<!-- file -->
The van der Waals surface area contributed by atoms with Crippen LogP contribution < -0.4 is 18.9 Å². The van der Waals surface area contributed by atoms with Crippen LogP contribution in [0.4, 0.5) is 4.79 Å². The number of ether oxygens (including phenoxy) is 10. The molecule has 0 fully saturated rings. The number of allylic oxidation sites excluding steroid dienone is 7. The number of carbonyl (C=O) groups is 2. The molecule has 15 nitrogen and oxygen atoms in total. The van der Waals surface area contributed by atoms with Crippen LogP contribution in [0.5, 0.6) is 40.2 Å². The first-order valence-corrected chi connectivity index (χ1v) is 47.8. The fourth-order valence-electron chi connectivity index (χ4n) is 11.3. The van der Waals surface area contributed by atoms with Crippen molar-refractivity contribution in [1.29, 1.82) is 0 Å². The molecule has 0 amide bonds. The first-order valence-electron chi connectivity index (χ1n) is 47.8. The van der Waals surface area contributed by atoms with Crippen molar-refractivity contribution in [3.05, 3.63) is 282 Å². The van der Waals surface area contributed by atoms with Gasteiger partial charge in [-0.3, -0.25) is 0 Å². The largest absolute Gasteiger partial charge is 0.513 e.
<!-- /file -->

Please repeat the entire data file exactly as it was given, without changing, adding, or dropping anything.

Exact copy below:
The van der Waals surface area contributed by atoms with Crippen LogP contribution < -0.4 is 18.9 Å². The van der Waals surface area contributed by atoms with Crippen LogP contribution in [0.4, 0.5) is 4.79 Å². The number of ether oxygens (including phenoxy) is 10. The molecule has 0 fully saturated rings. The number of allylic oxidation sites excluding steroid dienone is 7. The number of carbonyl (C=O) groups is 2. The molecule has 15 nitrogen and oxygen atoms in total. The van der Waals surface area contributed by atoms with Crippen LogP contribution in [0.5, 0.6) is 40.2 Å². The first-order valence-corrected chi connectivity index (χ1v) is 47.8. The fourth-order valence-electron chi connectivity index (χ4n) is 11.3. The van der Waals surface area contributed by atoms with Crippen molar-refractivity contribution in [1.29, 1.82) is 0 Å². The molecule has 0 amide bonds. The first-order valence-electron chi connectivity index (χ1n) is 47.8. The van der Waals surface area contributed by atoms with Crippen molar-refractivity contribution in [3.05, 3.63) is 282 Å². The van der Waals surface area contributed by atoms with Gasteiger partial charge in [-0.3, -0.25) is 0 Å². The largest absolute Gasteiger partial charge is 0.513 e.